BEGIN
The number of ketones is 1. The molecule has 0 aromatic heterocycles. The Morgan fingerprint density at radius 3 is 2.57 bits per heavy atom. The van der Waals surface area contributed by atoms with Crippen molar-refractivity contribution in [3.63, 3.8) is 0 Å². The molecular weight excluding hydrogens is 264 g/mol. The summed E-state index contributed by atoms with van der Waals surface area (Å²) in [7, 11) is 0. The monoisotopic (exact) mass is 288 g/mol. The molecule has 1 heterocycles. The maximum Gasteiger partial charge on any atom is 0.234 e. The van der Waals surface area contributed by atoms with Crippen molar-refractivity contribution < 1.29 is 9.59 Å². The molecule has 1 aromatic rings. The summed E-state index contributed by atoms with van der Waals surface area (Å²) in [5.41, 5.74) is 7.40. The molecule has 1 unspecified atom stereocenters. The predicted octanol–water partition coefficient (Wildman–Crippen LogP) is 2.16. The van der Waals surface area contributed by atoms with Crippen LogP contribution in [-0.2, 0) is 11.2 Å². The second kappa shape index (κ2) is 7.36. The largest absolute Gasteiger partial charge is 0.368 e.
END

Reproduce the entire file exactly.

The number of ketones is 1. The molecule has 0 aromatic heterocycles. The Morgan fingerprint density at radius 3 is 2.57 bits per heavy atom. The van der Waals surface area contributed by atoms with Crippen molar-refractivity contribution in [3.63, 3.8) is 0 Å². The molecular weight excluding hydrogens is 264 g/mol. The summed E-state index contributed by atoms with van der Waals surface area (Å²) in [7, 11) is 0. The monoisotopic (exact) mass is 288 g/mol. The molecule has 1 heterocycles. The maximum Gasteiger partial charge on any atom is 0.234 e. The van der Waals surface area contributed by atoms with Crippen molar-refractivity contribution < 1.29 is 9.59 Å². The molecule has 1 aromatic rings. The summed E-state index contributed by atoms with van der Waals surface area (Å²) in [5.41, 5.74) is 7.40. The molecule has 1 unspecified atom stereocenters. The predicted octanol–water partition coefficient (Wildman–Crippen LogP) is 2.16. The van der Waals surface area contributed by atoms with Crippen LogP contribution in [-0.2, 0) is 11.2 Å². The second kappa shape index (κ2) is 7.36. The largest absolute Gasteiger partial charge is 0.368 e.